Prof. Johnson Makes His Mark on Computer Science
In Fall 2016, the University of San Francisco welcomed Jeff Johnson as Assistant Professor in the Computer Science department. Prof. Johnson is well known in the industry for his work on Human-Computer Interaction (HCI). His PhD in psychology sets him apart from other practitioners in the field, uniquely positioning him to examine how and why people interact with computers the way they do and ultimately improve computer designs for optimal user experience.
Prof. Johnson was recently recognized for his work on HCI, receiving a Lifetime Achievement in Practice Award from SIGCHI, the Special Interest Group on Computer-Human Interaction. SIGCHI belongs to the Association for Computing Machinery (ACM), the leading professional organization for the field of computer science. The award recognizes individuals who have made outstanding contributions to the study of HCI throughout their lifetime.
Although many corporations and academic institutions now study HCI, Prof. Johnson is considered a trailblazer of the field as one of its earliest practitioners. SIGCHI founder Ben Shneiderman even dubbed him an HCI Pioneer.
“His influence, academically and in practice, has been very large both through his own work and through the things he’s written,” Stanford Professor Terry Winograd said at the ACM award ceremony.
Working at the Xerox Corporation in the 1980s, Prof. Johnson worked on improvements to the Star Information System, which, as Johnson noted, “was an important event in the history of personal computing because it changed notions of how interactive systems should be designed.” After realizing much of the tech world didn’t understand Star, he took the lead role writing the widely read article “The Xerox Star: A Retrospective,” which has since been taught in HCI Introduction courses at Stanford University.
Ever since his work on Star, Prof. Johnson has devoted his career to helping software designers and developers understand both the theory and practice of HCI. In addition to his active participation in ACM and SIGCHI, he served as the national chair for Computer Professionals for Social Responsibility and spent many years as a user interface and user experience consultant. But his most notable contributions to the field might be all the books he’s written that continue to influence designers and developers.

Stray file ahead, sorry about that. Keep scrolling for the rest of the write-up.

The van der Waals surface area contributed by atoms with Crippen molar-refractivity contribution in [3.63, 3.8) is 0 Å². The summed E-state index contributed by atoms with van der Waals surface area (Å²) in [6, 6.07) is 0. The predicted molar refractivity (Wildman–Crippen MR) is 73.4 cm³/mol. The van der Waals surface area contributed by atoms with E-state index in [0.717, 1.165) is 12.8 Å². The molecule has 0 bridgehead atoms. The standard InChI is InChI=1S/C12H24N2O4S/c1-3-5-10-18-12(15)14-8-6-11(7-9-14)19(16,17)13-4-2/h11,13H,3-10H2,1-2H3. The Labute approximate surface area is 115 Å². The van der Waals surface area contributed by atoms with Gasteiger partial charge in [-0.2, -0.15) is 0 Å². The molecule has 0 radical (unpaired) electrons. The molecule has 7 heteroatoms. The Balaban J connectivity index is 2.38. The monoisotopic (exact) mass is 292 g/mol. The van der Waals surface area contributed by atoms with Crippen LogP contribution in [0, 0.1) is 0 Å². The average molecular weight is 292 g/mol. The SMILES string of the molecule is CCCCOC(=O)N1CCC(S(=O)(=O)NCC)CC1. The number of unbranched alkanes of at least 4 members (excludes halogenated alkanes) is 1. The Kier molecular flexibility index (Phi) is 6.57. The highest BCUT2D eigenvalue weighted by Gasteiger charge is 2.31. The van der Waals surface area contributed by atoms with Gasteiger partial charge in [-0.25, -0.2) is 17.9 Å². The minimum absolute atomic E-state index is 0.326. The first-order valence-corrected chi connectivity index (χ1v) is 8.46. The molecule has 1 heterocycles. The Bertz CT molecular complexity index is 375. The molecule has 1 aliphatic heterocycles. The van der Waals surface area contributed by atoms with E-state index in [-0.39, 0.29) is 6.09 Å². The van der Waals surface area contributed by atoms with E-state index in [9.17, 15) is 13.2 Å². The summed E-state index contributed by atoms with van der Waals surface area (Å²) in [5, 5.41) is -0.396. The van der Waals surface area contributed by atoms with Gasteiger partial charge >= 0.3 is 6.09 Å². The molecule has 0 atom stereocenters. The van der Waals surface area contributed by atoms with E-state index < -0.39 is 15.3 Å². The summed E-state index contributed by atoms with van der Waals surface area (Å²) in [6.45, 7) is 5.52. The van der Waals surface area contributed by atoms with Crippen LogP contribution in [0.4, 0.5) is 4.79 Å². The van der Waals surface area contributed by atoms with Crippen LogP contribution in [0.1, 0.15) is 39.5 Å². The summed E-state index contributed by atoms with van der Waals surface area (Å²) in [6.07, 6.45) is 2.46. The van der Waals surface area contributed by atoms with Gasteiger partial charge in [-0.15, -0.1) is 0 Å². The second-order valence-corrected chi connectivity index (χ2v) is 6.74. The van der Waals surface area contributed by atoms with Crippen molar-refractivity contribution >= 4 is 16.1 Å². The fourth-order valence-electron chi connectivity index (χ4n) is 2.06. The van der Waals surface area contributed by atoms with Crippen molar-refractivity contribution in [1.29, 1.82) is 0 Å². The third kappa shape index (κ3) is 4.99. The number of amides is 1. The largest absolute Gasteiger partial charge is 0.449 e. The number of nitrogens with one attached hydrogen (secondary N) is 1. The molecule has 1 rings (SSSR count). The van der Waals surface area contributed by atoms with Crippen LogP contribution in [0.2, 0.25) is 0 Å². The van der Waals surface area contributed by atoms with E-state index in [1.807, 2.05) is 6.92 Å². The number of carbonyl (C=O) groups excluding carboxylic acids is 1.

As Winograd noted, many of Johnson’s books stem from the idea that you learn more from things that don’t work than things that do. Several of his books are centered on the concept of “bloopers” — errors in user interface design, why they don’t work, and how to avoid them. Titles on this topic include the successful GUI Bloopers and the follow-ups, GUI Bloopers 2.0 and Web Bloopers.
Other notable works include Conceptual Models, which focuses on how to achieve solid web designs that decrease the need for training and customer support, and Designing with the Mind in Mind and Designing with the Mind in Mind 2, both of which examine the psychology behind user interface design rules.
Prof. Johnson continues to contribute to the field of computer science as he helps train its next generation of leaders at USF. He plans to develop research programs focused on designing based on the way people learn to use technology, as well as how to design technology in such a way that it doesn’t exclude older adults. He even wrote a book about this, Designing User Interfaces for an Aging Population, which is slated for publication in March 2017.